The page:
Images of two iconic planet nebula Hubble Space Telescope They are revealing new information on how they develop their dramatic features. Researchers at the Rochester Institute of Technology and the Green Bank Observatory presented new findings about the Butterfly Nebula (NGC 6302) and the Jewel Bug Nebula (NGC 7027) at the 237th meeting of the American Astronomical Society on Friday, January 15, 2021.
Hubble’s Wide Field Camera 3 celebrated its full, panchromic capabilities in 2019 and early 2020, and astronomers involved in the project used near-ultraviolet light-emission images to learn more about their properties is. Binary-star-driven planetary nebula shaping was the first-of-a-kind punchchromatic imaging survey designed to understand the manufacturing process and test models.
“We’re dissecting them,” said Joel Kastner, a professor at RIT’s Chester F. Carlson Center for Imaging Science and School of Physics and Astronomy. “We are able to see the effect of the dying central star as to how it is being shed and its extracted material. Now we see that the material being thrown to the central star is being dominated by ionized gas, where cooler dust is dominated, and even how hot gas is being ionized, regardless of the star’s UV. By or due to a collision caused by its current, strong winds. “
Kastner said analysis of the new HST images of the Butterfly Nebula is confirming that the nebula was fired nearly 2,000 years ago – an ibrinkle by astronomy standards – and established that the S-shaped. The emission of iron which helps to give it “wings” is even smaller. Strikingly, they found that when astronomers first assumed they were located in the central star of the nebula, the previously identified star is not actually associated with the nebula and is much closer to Earth than the Butterfly Nebula. Kastner said he hoped that with future study James Webb Space Telescope May help locate the actual dying star in Nebula’s heart.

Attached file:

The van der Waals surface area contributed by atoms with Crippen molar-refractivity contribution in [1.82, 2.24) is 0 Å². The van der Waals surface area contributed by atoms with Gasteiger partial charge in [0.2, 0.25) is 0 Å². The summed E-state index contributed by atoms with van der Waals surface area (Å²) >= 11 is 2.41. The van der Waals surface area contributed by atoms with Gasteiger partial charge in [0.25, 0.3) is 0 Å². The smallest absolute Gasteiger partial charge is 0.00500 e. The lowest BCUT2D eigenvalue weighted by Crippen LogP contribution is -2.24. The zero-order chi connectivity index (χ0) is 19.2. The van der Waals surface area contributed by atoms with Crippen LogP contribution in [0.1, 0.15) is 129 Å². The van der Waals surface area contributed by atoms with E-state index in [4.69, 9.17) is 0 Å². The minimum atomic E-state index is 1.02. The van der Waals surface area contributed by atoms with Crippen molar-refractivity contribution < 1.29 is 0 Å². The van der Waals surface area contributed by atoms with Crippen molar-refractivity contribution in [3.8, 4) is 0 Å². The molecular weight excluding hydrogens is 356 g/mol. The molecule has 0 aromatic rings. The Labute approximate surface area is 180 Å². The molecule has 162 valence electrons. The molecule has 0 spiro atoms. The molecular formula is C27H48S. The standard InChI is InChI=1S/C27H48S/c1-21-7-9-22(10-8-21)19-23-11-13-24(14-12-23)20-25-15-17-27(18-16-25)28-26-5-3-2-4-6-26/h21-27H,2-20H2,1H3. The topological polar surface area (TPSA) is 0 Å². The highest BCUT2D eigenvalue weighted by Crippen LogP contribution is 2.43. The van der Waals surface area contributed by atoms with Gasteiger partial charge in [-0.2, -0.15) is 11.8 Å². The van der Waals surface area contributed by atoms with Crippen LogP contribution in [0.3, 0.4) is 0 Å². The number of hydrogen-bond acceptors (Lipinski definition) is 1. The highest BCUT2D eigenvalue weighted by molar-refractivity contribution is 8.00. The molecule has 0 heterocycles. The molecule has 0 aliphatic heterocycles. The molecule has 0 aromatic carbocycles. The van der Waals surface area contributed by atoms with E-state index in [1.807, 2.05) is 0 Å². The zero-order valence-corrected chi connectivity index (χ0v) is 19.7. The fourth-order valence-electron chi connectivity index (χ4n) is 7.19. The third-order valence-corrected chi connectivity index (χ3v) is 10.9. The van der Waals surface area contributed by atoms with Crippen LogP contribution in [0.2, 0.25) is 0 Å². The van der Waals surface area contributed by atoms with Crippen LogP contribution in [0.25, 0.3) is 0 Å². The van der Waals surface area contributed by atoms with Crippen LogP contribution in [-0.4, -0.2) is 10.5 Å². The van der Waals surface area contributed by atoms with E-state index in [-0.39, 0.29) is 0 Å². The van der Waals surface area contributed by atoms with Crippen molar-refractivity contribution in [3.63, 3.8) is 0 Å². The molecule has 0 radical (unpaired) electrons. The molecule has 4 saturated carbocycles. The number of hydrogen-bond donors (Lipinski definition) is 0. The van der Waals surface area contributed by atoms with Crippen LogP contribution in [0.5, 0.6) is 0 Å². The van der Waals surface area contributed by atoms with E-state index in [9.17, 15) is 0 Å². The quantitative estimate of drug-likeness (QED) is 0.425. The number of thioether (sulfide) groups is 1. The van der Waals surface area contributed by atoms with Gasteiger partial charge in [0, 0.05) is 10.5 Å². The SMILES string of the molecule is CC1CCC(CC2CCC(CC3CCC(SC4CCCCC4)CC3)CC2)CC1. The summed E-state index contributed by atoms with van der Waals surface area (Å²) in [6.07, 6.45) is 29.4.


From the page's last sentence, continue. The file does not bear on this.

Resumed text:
The team’s ongoing analysis of the Jewel Bug Nebula is built on a 25-year baseline dating back to Hubble Imaging. Paula Morga Baz, an astronomy and technology Ph.D. DeKalb, Il. K student called the nebula “notable for its unusual juxtaposition of spherical symmetric, axial, and point-symmetric (bipolar) structures.” “The nebula retains a large mass of molecular gas and dust, despite harboring a warm central star and exhibiting high excitation states,” said Morga.
Jessie Bublitz ’20 Ph.D. (Astrophysical Sciences and Technology), now a postdoctoral researcher at the Green Bank Observatory, has expanded team analysis of NGC 7027 with radio images from the Northern Extended Millimeter Array (NOMA) telescope, which has identified molecular trailers. How ultraviolet is reflected. X-ray light continues to change the chemistry of the nebula. Combined observations from telescopes at other wavelengths, such as the Hubble, and bright molecules CO + and HCO + NOEMA, indicate how different regions of NGC 7027 are affected by high-energy radiation from their central star.
“We’re very excited about these findings,” Bublitz said. “We expected to find a structure that clearly showed CO + and HCO + spatially or completely within specific regions, which we did. This is the first map of NGC 7027, or any planet nebula, in the molecule CO +, and only the second CO + map of an astronomical source. “
Meeting: 237th meeting of the American Astronomical Society
In addition to Kastner, Moraga, and Bublitz, the research team involved in HST imaging work included Rodolfo Montez Jr. ’10 Ph.D. (Astronomy and Technology) from Harvard-Smithsonian CfA; From Bruce Balik University of Washington; As well as Adam Frank and Eric Blackman from the University of Rochester. Bublitz’s international team of collaborators on NGC 7027’s radio molecular line imaging includes Kastner, Montez Jr. and astronomers from Spain, France and Brazil.